At Citizens Property Insurance it’s ok to be bad to their policyholders
Citizens Property Insurance Company is immune from Bad Faith liability. What this means for the residents of Florida who have their homeowners insurance policy with Citizens is that there is no true recourse if they do not honor the insurance contract. If they improperly deny, delay, misrepresent, withhold payment, ignore, mishandle, or otherwise act in “bad faith” towards the policyholder, you may sue and win the breach of contract issue to receive what you are owed, but there will be no extra contractual bad faith damages available to you. This mechanism and the threat of damages up to several times the actual amount of the loss is what keeps normal insurance companies from misbehaving regularly. The fact that homeowners who are forced to use Citizens as their carrier must simply accept bad behavior when it occurs is a travesty. This is a perfect example of legal loopholes created by the Legislature to protect the state’s and their defacto insurance carrier’s interests and not the residents and customers who actually pay the bills.
In Citizen’s Property Ins. Corp. v. Perdido Sun Condominium Ass’n, Inc., 164 So.3d 663 (Fla. 2015), the Florida Supreme Court held that Citizens Property Insurance Corporation, a state-created entity that provided property insurance, was immune from liability for statutory first-party bad faith claims as an exception to its statutory immunity from suit.
In this case, the insured alleged a statutory first-party bad faith claim against Citizens Property Insurance Corporation (Citizens) under Section 624.155(1), Fla. Stat. (2009), which provided in relevant part that any party could bring a civil action against an insurer when that person was damaged by the insurer’s failure to attempt in good faith settle claims when, under all of the circumstances, the insurer could or should have done so, had it acted fairly and honestly toward its insured and with due regard to the insured’s interest.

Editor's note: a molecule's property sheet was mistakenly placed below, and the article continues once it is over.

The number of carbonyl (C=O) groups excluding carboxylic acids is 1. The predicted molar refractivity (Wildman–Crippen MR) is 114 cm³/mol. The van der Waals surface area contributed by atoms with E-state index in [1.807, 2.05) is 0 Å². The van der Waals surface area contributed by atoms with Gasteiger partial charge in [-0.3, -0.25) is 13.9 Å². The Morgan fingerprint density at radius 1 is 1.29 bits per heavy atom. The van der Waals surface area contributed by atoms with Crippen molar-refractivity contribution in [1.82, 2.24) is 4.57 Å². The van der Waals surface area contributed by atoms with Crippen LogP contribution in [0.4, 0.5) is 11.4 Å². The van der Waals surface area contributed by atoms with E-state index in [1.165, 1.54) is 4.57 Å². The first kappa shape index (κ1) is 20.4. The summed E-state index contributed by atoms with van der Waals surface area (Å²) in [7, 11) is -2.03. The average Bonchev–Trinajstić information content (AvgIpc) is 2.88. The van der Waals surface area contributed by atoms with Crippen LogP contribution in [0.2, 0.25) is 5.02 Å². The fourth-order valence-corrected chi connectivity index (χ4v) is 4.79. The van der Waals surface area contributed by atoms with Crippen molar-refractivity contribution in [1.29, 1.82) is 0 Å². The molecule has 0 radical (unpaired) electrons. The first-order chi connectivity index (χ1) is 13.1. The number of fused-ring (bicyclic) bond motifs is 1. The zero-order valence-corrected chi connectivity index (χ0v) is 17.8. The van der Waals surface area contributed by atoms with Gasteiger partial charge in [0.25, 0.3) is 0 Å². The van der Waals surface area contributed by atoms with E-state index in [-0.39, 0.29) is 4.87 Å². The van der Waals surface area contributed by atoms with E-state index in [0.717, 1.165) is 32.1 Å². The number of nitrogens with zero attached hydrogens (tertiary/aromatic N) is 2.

The insured claimed that Citizens: (1) had refused to pay the full amount owed to the insured under the insurance policy; (2) had refused to take part in the appraisal process required by the policy and instead used the process to attempt to delay litigation; (3) delayed payment of the appraisal award and improperly attempted to condition payment upon the execution of a broad and universal release; and (4) engaged in a pattern and practice seeking to avoid or delay full settlement of claims. Citizens moved to dismiss the Complaint citing immunity from suit under Section 627.351(6)(s), Fla. Stat. (2009). The immunity statute had a “willful tort” exception, however. The insured attempted to argue that the conduct of Citizens fell within the “any willful tort” exception to the statute.
Construing the statute, the Florida Supreme Court found no support that the Florida Legislature intended for Citizens to be liable for a breach of the duty to act in good faith by allowing its policyholders to bring a statutory first-party bad faith cause of action. The fact that the Legislature knew how to accomplish an exception to immunity was demonstrated by the Legislature’s specific exemption to the immunity for attorney’s fees contained within Section 627.428 of Fla. Stat. Therefore, because the Legislature made one exception clearly, the Court found that if the Legislature had intended to establish other exceptions it would have done so clearly and unequivocally. There was no specific exception for statutory causes of action in the statute. Under Florida law, first party bad faith actions were purely a creature of statute that did not previously exist at the common law. Thus, first-party bad faith actions were different than common law causes of action for third-party bad faith under Florida law. The Florida Supreme Court held that a first-party bad faith claim could not be wedged into the statutory exception for willful torts because it was not a tort of any variety. It was a statutory-based bad faith cause of action.